Immutable?


#1

Hi,

just had a bit a look at Fantom and I like the idea to have immutable classes. This is very helpful when doing concurrent programming to be on the safe side that concurrent threads don’t change your data. I once spent about 2 years only reproducing race conditions and fixing them. I think I know how shared state can be cumbersome … There is no easy way to solve this easily, but immutable classes would help a great deal. Making instance variables of a class immutable does not help a great deal, though, IMHO. Exchange the whole chunk you want to send to the other thread in a read-only object and you are fine. Also forces you to think exactly what you want to exchange (design!) rather than just setting some inst var immutable. Just pondering some ideas :wink:

/Oliver


#2

The question was of course whether it would make sense for immutable to be added to Kotlin ...


#3

kotlin has that today using the 'val' keyword for values...

// person is immutable class Person(val name: String, val city: String) { }

though we need the collection.toImmutable() or collection.toUnmodifiable() methods in the standard library (we don't have those yet). http://youtrack.jetbrains.com/issue/KT-2624


#4

btw nothing on the JVM can ever be really immutable; as with reflection you can update private fields - even final ones - directly :)


#5

Fantom's immutable (const) classes explicitly declare they are immutable and the compiler enforces it. The Fantom type system knows about immutability so the compiler can ensure you don't share mutable state between threads. It's a nice feature and I'd love to see it in Kotlin.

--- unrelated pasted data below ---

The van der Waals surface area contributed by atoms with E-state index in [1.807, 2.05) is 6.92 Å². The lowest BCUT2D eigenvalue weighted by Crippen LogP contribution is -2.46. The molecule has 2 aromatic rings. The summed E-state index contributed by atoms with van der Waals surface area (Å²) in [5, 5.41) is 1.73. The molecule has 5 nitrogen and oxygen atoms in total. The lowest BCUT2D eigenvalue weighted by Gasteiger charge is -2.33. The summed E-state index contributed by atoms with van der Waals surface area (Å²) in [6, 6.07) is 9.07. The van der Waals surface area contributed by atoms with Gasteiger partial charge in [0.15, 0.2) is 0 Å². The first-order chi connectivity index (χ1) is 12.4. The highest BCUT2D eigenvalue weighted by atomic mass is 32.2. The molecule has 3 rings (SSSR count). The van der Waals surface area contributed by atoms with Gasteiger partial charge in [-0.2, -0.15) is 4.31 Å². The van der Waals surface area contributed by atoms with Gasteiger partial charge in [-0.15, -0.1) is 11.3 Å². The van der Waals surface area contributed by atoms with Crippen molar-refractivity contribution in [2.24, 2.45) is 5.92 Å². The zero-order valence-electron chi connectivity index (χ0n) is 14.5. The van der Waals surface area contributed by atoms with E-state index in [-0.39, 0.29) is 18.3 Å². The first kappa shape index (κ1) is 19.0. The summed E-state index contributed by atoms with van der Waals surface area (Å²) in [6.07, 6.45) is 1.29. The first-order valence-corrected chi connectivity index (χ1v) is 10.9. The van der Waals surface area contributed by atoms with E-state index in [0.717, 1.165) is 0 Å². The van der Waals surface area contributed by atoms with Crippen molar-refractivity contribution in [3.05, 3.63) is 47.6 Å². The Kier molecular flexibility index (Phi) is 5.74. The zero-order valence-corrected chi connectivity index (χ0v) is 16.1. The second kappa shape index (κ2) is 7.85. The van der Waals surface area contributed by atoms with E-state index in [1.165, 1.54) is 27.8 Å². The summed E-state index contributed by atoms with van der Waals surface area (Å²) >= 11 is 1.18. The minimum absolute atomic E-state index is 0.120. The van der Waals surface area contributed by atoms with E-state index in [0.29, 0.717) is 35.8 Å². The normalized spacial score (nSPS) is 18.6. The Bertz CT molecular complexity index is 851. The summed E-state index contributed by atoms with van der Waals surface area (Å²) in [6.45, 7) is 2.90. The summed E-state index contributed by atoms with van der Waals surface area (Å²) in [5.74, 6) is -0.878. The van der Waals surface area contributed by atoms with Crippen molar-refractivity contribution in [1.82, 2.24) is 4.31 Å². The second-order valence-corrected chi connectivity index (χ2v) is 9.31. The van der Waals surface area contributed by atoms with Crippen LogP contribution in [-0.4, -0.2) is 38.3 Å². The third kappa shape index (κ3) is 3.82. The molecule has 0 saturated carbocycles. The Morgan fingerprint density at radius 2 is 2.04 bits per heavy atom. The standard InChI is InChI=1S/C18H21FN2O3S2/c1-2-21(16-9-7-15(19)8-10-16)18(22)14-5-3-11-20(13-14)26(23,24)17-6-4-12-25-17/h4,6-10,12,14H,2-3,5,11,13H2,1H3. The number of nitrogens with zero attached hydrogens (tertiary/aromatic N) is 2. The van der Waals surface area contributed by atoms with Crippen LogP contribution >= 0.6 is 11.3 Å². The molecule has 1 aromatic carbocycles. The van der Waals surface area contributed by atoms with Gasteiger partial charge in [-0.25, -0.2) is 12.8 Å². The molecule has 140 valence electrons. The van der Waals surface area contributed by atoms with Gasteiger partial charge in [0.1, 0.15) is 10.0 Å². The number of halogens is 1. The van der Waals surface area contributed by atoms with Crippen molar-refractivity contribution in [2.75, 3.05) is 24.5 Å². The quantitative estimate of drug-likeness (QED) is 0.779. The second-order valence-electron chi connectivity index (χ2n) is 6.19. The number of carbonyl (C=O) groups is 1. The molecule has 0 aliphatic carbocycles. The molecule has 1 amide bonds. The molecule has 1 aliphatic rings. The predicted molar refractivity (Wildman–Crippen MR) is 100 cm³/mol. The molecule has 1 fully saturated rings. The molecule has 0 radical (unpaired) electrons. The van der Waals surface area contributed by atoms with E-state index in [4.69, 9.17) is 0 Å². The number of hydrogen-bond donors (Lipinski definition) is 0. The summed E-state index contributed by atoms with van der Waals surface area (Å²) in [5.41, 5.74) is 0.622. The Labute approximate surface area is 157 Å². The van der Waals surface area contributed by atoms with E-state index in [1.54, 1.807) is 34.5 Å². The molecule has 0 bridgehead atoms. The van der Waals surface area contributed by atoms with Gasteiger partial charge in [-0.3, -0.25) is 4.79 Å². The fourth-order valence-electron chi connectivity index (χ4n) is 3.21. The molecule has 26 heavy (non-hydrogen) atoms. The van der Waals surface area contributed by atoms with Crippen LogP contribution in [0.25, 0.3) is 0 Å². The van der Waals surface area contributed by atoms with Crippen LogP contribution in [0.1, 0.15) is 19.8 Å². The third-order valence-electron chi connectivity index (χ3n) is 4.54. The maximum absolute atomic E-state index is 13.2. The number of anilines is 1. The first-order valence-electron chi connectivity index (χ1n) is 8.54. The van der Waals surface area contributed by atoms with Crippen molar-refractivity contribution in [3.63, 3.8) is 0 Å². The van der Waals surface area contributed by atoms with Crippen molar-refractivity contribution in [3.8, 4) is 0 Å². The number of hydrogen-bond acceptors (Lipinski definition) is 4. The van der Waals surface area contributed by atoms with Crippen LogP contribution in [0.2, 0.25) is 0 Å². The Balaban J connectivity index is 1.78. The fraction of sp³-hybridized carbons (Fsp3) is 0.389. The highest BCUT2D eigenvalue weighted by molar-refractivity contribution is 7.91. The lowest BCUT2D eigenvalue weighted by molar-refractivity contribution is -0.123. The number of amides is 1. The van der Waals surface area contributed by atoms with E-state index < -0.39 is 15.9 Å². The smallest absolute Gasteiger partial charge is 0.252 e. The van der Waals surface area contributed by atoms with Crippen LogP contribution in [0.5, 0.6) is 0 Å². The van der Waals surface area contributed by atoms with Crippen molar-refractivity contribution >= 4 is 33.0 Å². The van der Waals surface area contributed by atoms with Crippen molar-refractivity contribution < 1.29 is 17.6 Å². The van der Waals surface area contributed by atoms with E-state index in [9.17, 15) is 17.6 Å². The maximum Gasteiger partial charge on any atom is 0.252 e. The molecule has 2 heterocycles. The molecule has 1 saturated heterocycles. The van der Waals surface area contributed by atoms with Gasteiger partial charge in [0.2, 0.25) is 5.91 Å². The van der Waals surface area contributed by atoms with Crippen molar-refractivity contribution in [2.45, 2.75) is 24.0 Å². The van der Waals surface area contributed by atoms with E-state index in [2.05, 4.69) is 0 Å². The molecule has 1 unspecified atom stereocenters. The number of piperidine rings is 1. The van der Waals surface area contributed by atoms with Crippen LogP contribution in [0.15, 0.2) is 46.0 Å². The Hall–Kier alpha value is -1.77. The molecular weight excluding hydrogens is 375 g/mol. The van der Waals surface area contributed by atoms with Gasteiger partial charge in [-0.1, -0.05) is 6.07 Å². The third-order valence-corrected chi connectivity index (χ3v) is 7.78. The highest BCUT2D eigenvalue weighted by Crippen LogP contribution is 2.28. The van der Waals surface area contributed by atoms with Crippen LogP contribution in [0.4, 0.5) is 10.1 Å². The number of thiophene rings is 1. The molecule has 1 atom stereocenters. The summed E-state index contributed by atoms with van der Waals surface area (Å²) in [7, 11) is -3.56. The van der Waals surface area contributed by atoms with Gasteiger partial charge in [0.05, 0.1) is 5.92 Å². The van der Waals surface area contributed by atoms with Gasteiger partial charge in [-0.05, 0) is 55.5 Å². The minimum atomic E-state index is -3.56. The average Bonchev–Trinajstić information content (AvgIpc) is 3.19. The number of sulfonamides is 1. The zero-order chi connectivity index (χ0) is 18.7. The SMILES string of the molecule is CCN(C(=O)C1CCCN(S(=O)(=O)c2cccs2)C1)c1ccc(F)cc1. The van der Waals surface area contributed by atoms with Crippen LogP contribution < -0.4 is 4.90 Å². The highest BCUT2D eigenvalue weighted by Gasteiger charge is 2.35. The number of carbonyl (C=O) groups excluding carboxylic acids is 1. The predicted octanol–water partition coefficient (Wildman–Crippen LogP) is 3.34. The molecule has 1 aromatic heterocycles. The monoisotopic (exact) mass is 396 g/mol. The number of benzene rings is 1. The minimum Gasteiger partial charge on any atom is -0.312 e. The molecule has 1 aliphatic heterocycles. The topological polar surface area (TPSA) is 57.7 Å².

http://youtrack.jetbrains.com/issue/KT-1179


#6

I guess one day we could add a const annotation that fails a build if a const-annotated class has a var inside it?

Not sure I grok the bit about the compiler ensuring you don’t share mutable state between threads though; how does it know when its OK to do so? (e.g. you’ve decided to use a thread safe object like a ConcurrentHashMap or something)? Immutable data structures are one way to solve concurrency; but there are many different approaches (e.g. STM, actors, java.util.concurrent stuff & compare & swap based algorithms to avoid synchronized locks etc. How would a compiler grok the transitive closure of objects & functions callable from different threads?


#7

The compiler doesn't grok anything. You're right, that would be hard. But if you're writing a function that shares state between threads you can ensure that the parameters are immutable. That's what Fantom's actor framework does (it also allows you to send immutable objects by serializing them).

I was wrong about the Fantom compiler allowing you to specify immutability for function parameters, it’s a runtime error if you try to share a mutable object that’s not serializable. Although it would be great if it were possible to statically enforce immutability for parameters in Kotlin. Not sure how feasible that is though.

http://fantom.org/doc/docLang/Concurrency.html


#8

kotlin has that today using the 'val' keyword for values...

Right, of course ...

Immutable data structures are one way to solve concurrency; but there are many different approaches (e.g. STM, actors, java.util.concurrent stuff & compare & swap based algorithms to avoid synchronized locks etc.